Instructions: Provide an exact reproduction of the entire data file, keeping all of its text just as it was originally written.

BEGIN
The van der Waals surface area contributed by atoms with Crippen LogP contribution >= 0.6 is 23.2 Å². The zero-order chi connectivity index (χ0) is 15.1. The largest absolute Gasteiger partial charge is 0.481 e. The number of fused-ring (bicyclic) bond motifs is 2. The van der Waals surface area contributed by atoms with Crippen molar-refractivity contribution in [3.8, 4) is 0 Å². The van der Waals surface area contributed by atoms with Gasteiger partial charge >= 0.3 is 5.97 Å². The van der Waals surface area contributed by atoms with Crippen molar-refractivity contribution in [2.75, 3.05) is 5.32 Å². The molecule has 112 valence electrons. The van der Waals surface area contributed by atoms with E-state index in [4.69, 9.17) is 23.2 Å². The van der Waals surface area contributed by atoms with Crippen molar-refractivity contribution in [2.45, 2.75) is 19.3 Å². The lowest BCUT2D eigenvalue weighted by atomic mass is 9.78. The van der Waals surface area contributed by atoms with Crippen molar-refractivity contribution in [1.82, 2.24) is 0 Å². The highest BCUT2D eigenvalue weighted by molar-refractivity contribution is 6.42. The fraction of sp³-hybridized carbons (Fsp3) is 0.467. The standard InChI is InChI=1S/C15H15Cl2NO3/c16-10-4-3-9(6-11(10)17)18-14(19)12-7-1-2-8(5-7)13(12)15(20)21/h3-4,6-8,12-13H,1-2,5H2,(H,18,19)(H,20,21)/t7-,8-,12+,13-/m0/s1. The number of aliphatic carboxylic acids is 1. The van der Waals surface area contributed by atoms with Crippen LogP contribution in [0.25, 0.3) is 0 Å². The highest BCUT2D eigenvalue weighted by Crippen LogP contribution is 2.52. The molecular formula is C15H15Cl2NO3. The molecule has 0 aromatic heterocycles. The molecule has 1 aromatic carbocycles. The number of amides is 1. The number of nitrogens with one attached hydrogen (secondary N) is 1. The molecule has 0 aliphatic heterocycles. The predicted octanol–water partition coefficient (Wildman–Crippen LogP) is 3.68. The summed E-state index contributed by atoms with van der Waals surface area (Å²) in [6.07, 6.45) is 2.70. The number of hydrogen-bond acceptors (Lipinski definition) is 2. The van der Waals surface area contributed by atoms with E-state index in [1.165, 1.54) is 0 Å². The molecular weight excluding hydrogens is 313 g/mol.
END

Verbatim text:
The van der Waals surface area contributed by atoms with Crippen LogP contribution >= 0.6 is 23.2 Å². The zero-order chi connectivity index (χ0) is 15.1. The largest absolute Gasteiger partial charge is 0.481 e. The number of fused-ring (bicyclic) bond motifs is 2. The van der Waals surface area contributed by atoms with Crippen molar-refractivity contribution in [3.8, 4) is 0 Å². The van der Waals surface area contributed by atoms with Gasteiger partial charge >= 0.3 is 5.97 Å². The van der Waals surface area contributed by atoms with Crippen molar-refractivity contribution in [2.75, 3.05) is 5.32 Å². The molecule has 112 valence electrons. The van der Waals surface area contributed by atoms with E-state index in [4.69, 9.17) is 23.2 Å². The van der Waals surface area contributed by atoms with Crippen molar-refractivity contribution in [2.45, 2.75) is 19.3 Å². The lowest BCUT2D eigenvalue weighted by atomic mass is 9.78. The van der Waals surface area contributed by atoms with Crippen molar-refractivity contribution in [1.82, 2.24) is 0 Å². The highest BCUT2D eigenvalue weighted by molar-refractivity contribution is 6.42. The fraction of sp³-hybridized carbons (Fsp3) is 0.467. The standard InChI is InChI=1S/C15H15Cl2NO3/c16-10-4-3-9(6-11(10)17)18-14(19)12-7-1-2-8(5-7)13(12)15(20)21/h3-4,6-8,12-13H,1-2,5H2,(H,18,19)(H,20,21)/t7-,8-,12+,13-/m0/s1. The number of aliphatic carboxylic acids is 1. The van der Waals surface area contributed by atoms with Crippen LogP contribution in [0.25, 0.3) is 0 Å². The highest BCUT2D eigenvalue weighted by Crippen LogP contribution is 2.52. The molecular formula is C15H15Cl2NO3. The molecule has 0 aromatic heterocycles. The molecule has 1 aromatic carbocycles. The number of amides is 1. The number of nitrogens with one attached hydrogen (secondary N) is 1. The molecule has 0 aliphatic heterocycles. The predicted octanol–water partition coefficient (Wildman–Crippen LogP) is 3.68. The summed E-state index contributed by atoms with van der Waals surface area (Å²) in [6.07, 6.45) is 2.70. The number of hydrogen-bond acceptors (Lipinski definition) is 2. The van der Waals surface area contributed by atoms with E-state index in [1.165, 1.54) is 0 Å². The molecular weight excluding hydrogens is 313 g/mol.